(Nicolas; Cues; Nikolaus Cryftz; Khrypffs; Kryfts; Chrypffs; Nicolaus Cusanus; name originally Nicolaus Krebs of Cues or Cusa; 1401–64). B. Kues or Cusa, on the Moselle, in the archbishopric of Trier (Treves); educ. Deventer (?), Heidelberg, and Padua; mem. council of Basel; supported first the conciliar, then the papal party; cardinal 1448; bp. and reformer Brixen (Bressanone), NE It. Doubted scholastic proofs of theol. truths; extolled “learned ignorance”; held that God is the coincidence of opposites; tried to give intuition cognitive meaning in mathematical terms; anticipated Copernicus with a theory of the rotation of the earth on its axis; proposed calendar reform; said the world would end 1734. Works include De docta ignorantie; De coniecturis; Apologia doctae ignorantiae; De visione Dei; De concordantia catholica; De auctoritate praesidendi in consilio generali; De pace fidei. Works pub. Paris 1514, Basel 1565, Leipzig 1932-. See also Pseudo-Isidorian Decretals.

F. A. Scharpff, Der Cardinal und Bischof Nicolaus von Cusa als Reformator in Kirche, Reich und Philosophic des fünfzehnten Jahrhunderts (Tübingen, 1871); E. Vansteenberghe, Le Cardinal Nicolas de Cues (Paris, 1920); E. Cassirer, Individuum und Kosmos in der Philosophie der Renaissance (Leipzig, 1927), tr. with an introd. M. Domandi, The Individual and the Cosmos in Renaissance Philosophy (New York, 1963); H. Bett, Nicholas of Cusa (London, 1932); P. E. Sigmund, Nicholas of Cusa and Medieval Political Thought (Cambridge, Massachusetts, 1963). PR

Nicholas of Flüe

(Nikolaus von der Flüe; orig. Nikolaus Löwenbugger; 1417–87). “Bruder Klaus”; b. at what is now Flüeli, near Sachseln, cen. Switz.; farmer, soldier, councillor, judge; with wife's consent, left her and 10 children to be hermit in Ranft ravine, near Flüeli, ca. 19 yrs.; helped avert Swiss civil war 1481.

Nicholas of Hereford

(Nicholas Hereford [Herford]; d. ca. 1420). Wycliffite; b. probably Hereford, Eng.; educ. Oxford; excommunicated 1382; in Rome appealed to pope; imprisoned; escaped 1385; returned to Eng.; resumed Wycliffite activity; recanted and repudiated Wycliffites in the early 1390s; Carthusian monk Coventry 1417. Helped J. Wycliffe* tr. Bible. See also Bible Versions, L 1.

Nicholas of Strasbourg

(fl. ca. 1323–29). Dominican mystic; lector at monastery at Cologne, Ger., ca. 1323–29. Works include sermons and a philos. Summa.

Nicholas of Tolentino

(ca. 1245–ca. 1305). Augustinian friar; devoted to preaching and pastoral work among poor; fragments of his body at Tolentino, It., reputed to bleed in connection with unusual events in ch. hist.

Nicholas V

(Pietro Rainalducci; d. 1333). B. Corvaro, Rieti, It.; antipope to John XXII (see Babylonian Captivity, 2; Popes, 13) 1328 (see Louis IV); submitted to John XXII 1330.


Also called New Quakers. Sect founded by Joseph Nichols in latter half of 18th c. in Caroline Co., Maryland, with religious beliefs much like those of the Soc. of Friends,* with whom they united after ca. 20 yrs. of indep. existence.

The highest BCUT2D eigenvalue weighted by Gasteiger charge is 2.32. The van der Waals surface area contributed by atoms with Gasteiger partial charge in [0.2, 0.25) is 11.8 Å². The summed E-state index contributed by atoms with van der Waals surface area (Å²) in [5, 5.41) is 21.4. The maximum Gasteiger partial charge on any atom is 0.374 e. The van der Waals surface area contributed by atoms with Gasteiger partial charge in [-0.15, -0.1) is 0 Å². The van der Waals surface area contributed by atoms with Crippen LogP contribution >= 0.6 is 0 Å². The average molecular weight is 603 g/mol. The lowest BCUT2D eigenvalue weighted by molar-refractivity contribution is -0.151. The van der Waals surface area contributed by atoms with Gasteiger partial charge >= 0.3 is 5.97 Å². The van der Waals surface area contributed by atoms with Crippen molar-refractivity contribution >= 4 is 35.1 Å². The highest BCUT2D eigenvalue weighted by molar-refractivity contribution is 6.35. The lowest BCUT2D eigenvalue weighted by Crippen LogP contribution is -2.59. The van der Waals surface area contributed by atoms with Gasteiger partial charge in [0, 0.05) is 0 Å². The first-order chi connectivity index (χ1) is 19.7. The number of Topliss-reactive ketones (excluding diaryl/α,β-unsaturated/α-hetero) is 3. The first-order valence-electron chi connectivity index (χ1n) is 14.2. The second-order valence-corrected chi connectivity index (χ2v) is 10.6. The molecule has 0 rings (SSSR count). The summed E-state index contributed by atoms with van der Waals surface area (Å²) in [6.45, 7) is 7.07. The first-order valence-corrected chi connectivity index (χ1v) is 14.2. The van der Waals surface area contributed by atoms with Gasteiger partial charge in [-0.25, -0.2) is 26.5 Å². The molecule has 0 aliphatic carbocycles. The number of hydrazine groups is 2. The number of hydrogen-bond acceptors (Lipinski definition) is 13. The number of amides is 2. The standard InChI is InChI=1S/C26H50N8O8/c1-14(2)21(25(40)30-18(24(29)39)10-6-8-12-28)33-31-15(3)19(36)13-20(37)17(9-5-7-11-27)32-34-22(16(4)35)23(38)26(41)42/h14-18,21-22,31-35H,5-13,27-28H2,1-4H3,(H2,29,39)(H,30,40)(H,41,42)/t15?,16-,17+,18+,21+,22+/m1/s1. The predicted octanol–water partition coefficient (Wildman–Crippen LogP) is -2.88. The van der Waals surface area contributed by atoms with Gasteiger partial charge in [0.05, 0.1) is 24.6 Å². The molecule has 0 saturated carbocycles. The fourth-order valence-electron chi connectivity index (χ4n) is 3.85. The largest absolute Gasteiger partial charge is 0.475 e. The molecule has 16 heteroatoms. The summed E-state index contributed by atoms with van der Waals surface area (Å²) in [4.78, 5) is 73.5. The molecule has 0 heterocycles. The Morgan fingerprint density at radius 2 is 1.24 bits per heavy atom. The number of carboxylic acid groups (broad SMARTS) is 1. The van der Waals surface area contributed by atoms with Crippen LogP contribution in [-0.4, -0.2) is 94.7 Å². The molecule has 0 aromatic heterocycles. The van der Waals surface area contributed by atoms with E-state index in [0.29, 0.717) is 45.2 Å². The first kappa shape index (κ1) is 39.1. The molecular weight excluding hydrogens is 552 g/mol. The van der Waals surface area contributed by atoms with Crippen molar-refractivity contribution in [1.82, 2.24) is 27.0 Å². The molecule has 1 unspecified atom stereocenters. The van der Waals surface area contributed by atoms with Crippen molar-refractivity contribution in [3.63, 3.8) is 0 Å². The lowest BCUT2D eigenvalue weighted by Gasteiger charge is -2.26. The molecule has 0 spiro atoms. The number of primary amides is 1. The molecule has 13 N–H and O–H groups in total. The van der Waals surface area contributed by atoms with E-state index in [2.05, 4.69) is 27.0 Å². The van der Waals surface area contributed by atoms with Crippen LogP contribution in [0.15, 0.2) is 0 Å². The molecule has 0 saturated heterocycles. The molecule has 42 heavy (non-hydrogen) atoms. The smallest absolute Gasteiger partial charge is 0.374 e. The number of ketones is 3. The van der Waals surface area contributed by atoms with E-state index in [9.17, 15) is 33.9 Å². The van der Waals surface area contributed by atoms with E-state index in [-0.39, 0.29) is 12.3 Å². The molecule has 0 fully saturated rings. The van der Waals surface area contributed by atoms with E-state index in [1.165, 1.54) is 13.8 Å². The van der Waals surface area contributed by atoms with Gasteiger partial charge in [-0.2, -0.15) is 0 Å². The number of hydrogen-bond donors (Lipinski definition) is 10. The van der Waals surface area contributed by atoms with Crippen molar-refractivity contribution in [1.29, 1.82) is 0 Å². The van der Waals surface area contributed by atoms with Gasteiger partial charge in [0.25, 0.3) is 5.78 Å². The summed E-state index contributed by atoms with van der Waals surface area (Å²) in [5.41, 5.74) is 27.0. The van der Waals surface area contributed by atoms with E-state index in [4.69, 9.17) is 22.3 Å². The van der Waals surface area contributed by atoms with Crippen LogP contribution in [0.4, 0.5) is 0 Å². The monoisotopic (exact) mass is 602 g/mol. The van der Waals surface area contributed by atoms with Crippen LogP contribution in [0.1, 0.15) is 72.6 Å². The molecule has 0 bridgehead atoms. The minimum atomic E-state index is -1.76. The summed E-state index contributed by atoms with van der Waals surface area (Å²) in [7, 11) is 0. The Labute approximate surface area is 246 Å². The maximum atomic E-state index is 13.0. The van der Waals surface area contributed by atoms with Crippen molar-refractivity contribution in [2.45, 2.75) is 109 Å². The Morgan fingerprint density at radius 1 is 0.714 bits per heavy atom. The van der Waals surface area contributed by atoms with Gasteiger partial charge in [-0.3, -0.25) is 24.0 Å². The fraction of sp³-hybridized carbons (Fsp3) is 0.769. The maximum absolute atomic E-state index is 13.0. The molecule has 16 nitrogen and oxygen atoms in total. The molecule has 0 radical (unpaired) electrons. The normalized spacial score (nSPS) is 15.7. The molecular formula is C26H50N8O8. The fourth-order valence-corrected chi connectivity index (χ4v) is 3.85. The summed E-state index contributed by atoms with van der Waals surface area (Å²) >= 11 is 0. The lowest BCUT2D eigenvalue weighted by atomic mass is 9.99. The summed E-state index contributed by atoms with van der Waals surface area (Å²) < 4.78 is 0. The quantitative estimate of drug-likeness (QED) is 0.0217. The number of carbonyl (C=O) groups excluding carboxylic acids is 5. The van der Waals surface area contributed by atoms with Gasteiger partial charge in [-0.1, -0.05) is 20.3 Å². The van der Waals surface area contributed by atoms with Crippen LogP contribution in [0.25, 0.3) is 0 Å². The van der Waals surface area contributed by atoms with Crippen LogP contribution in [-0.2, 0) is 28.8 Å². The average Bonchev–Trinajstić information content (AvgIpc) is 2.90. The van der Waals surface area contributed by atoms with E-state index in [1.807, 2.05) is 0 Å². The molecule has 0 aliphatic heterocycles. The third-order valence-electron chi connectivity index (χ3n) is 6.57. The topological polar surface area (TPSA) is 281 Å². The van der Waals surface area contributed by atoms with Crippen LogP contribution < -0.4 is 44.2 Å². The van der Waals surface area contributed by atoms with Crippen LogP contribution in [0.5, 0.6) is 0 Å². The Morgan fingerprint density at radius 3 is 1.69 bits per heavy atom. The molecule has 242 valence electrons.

Niclaes, Hendrik

(Niclas; Henry Nicolas; ca. 1502–ca. 1580). B. probably Münster, Westphalia, of RC parents; believed he saw visions at an early age; to Amsterdam, Neth., ca. 1529; in Emden, Ger., 1540–60; founded Familists*; before proceedings could be taken against his antinomianism at Emden he escaped; fugitive during his last yrs.

Nicolai, Christoph Friedrich

(1733–1811). B. Berlin, Ger.; rationalistic author, critic, and bookseller. Founded and ed. Allgemeine Deutsche Bibliothek. See also Enlightenment, 3.

Nicolai, Melchior

(Nikolai; 1578–1659). B. Schorudoff, Ger.; educ. Tübingen; held various positions; prof. Tübingen 1619. Works include polemical writings against RCs Ref., Anabaps.; treatise on the kenosis of Christ (see also Crypto-Kenotic Controversy).

Nicolai, Philipp

(1556–1608). Luth. preacher and hymnist; b. Mengeringhausen, Waldeck, Ger.; educ. Erfurt and Wittenberg; held various pastorates; helped sustain staunch Lutheranism during the Counter* Reformation. Credited with words and music of “Wie schön leucht's uns der Morgenstern” and “Wachet auf! ruft uns die Stimme,” called resp. the Queen and King of Chorales.

Nicoll, William Robertson

(1851–1923). B. Lumsden, Aberdeenshire, Scot.; educ. Aberdeen; Free Ch. minister Dufftown, Banffshire (1874–77), and Kelso, Roxburghshire (1877–85); resigned because of ill health and devoted himself to literary work; knighted 1909. Ed. The Expositor's Greek Testament.

Nicum, John

(January 6, 1851–November 1, 1909). B. Winnenden, Wüttemberg, Ger.; educ. Muhlenberg Coll., Allentown, Pennsylvania, and Luth. Theol. Sem., Philadelphia, Pennsylvania Pastor Frackville and Philadelphia, Pennsylvania, and Syracuse and Rochester, New York; prof. and pres. Wagner Mem. Lutheran Coll., Staten Is., New York, 1894–1902. Works include The Beginnings of the Lutheran Church on Manhattan Island; Geschichte des Evangelisch-Lutherischen Ministeriums vom Staate New York und angrenzenden Staaten und Ländern; Laws of the State of New York Relating to Churches; The Confessional History of the Lutheran Church in the United States.

Niebuhr, Helmut Richard

(1894–1962). Brother of R. Niebuhr*; b. Wright City, Missouri; educ. Elmhurst (Illinois) Coll. and Eden Theol. Sem., Webster Groves (St. Louis), Missouri; ordained Ev. Syn. of N Am. 1916; pastor St. Louis 1916–18; prof. Eden Theol. Sem. 1919–22, 1927–31; pres. Elmhurst Coll. 1924–27. Works include The Kingdom of God in America; The Meaning of Revelation; The Social Sources of Denominationalism; Christ and Culture.